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USA

Study abroad in the USAThe United States of America is a country in North America that extends from the Atlantic Ocean to the Pacific Ocean and shares land borders with Canada and Mexico. The United States is a federal constitutional republic, with its capital in Washington, D.C.

At over 3.7 million square miles (over 9.6 million km˛), the U.S. (including its non-contiguous and overseas states and territories) is the third largest country by total area. It is the world's third most populous nation, with more than 300 million people.

American military, economic, cultural, and political influence increased through the 19th and 20th centuries. With the collapse of the Soviet Union at the end of the Cold War, the nation emerged as the world's sole remaining superpower or hyperpower, and today, the United States plays a major role in world affairs.

Demographics

On October 17, 2006 at 7:46 a.m. EST, the United States' population stood at an estimated 300,000,000, with an annual growth rate of about 0.59%. This figure excludes persons living in the U.S. without legal permission to do so, estimated at 12 million, as well as U.S. citizens living abroad, estimated at 3 million to 7 million. Thus any population estimate needs to be seen as a somewhat rough figure, according to the US Department of Commerce. According to the 2000 census, about 79% of the population lived in urban areas.

About 17.2% of households have annual incomes of at least $100,000, and the top 10% of households had annual gross incomes exceeding $118,200 in 2006. Among individuals, 5.63% had six figure incomes with the top 10% earning more than $75,000 a year. More than three quarters, 76.3%, of households in the top 20% had two income earners; thus the difference between the percentage of households and individuals with incomes of over $100,000 remains quite considerable. Overall, the top quintile, those households earning more than $91,705 a year, earned 49.8% of all income in 2006.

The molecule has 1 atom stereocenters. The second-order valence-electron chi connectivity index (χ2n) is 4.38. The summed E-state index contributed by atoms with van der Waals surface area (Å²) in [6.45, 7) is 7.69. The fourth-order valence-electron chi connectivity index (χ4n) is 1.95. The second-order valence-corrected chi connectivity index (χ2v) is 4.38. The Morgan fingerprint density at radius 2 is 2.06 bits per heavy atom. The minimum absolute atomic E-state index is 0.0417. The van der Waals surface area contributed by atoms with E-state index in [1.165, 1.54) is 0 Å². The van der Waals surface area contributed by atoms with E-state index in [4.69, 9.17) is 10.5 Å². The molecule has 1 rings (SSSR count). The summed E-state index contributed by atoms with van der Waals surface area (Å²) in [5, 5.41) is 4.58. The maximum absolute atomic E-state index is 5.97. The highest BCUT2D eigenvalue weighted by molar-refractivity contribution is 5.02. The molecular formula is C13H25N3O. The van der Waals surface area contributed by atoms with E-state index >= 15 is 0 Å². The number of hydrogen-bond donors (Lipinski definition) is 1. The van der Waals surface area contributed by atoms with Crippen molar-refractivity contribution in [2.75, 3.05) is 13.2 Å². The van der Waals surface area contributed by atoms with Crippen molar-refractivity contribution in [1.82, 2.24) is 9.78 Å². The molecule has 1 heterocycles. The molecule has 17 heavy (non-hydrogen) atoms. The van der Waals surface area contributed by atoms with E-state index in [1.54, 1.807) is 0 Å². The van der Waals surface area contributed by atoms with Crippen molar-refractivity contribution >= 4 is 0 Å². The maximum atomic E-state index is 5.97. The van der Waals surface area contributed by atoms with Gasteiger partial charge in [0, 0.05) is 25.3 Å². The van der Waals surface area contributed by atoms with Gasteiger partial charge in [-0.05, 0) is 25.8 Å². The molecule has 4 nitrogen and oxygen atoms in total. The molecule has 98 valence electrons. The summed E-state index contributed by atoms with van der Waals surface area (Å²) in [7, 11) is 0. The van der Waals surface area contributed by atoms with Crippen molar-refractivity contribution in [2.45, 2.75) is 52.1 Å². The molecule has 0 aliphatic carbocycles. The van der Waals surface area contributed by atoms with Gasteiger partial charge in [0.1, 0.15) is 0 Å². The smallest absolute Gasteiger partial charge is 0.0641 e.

In the 2000 census, the country had 31 ethnic groups with at least one million members each, with numerous others represented in smaller amounts. By the federal government's categorization of race, most Americans (80.4% in 2004) are white. These white Americans are mostly European Americans—the descendants of European immigrants to the United States—along with some non-Europeans counted as white in government nomenclature (those with origins in the original peoples of the Middle East and North Africa). 

To the exclusion of Hispanic-origin European Americans, non-Hispanic whites constituted 67.4% of the population. The non-Hispanic white population is proportionally declining, because of both immigration by, and a higher birth rate among, ethnic and racial minorities. If immigration trends continue, the number of non-Hispanic whites is expected to be reduced to a plurality by 2040-2050. The largest ethnic group of European ancestry is German at 15.2%, followed by Irish (10.8%), English (8.7%), Italian (5.6%) and Scandinavian (3.7%). Many immigrants also hail from French Canada, as well as from such Slavic countries as Poland and Russia. African Americans, or Blacks, largely descend from Africans who arrived as slaves during the 17th through 19th centuries, and number about 35 million or 12.9% of the population. At about 1.5% of the total population, Native Americans and Alaska Natives number about 4.4 million, approximately 35% of whom were living on reservations in 2005.

Crime in the United States is characterized by relatively high levels of gun violence and homicide, compared to other developed countries. Levels of property crime and other types of crime in the United States are comparable to other developed countries.

Climate

Due to its large size and wide range of geographic features, the United States contains examples of nearly every global climate. The climate is temperate in most areas, tropical in Hawaii and southern Florida, polar in Alaska, semiarid in the Great Plains west of the 100th meridian, Mediterranean in coastal California and arid in the Great Basin. Its comparatively generous climate contributed (in part) to the country's rise as a world power, with infrequent severe drought in the major agricultural regions, a general lack of widespread flooding, and a mainly temperate climate that receives adequate precipitation.

From Wikipedia, the free encyclopedia - Permission is granted to copy, distribute and/or modify this document.

 

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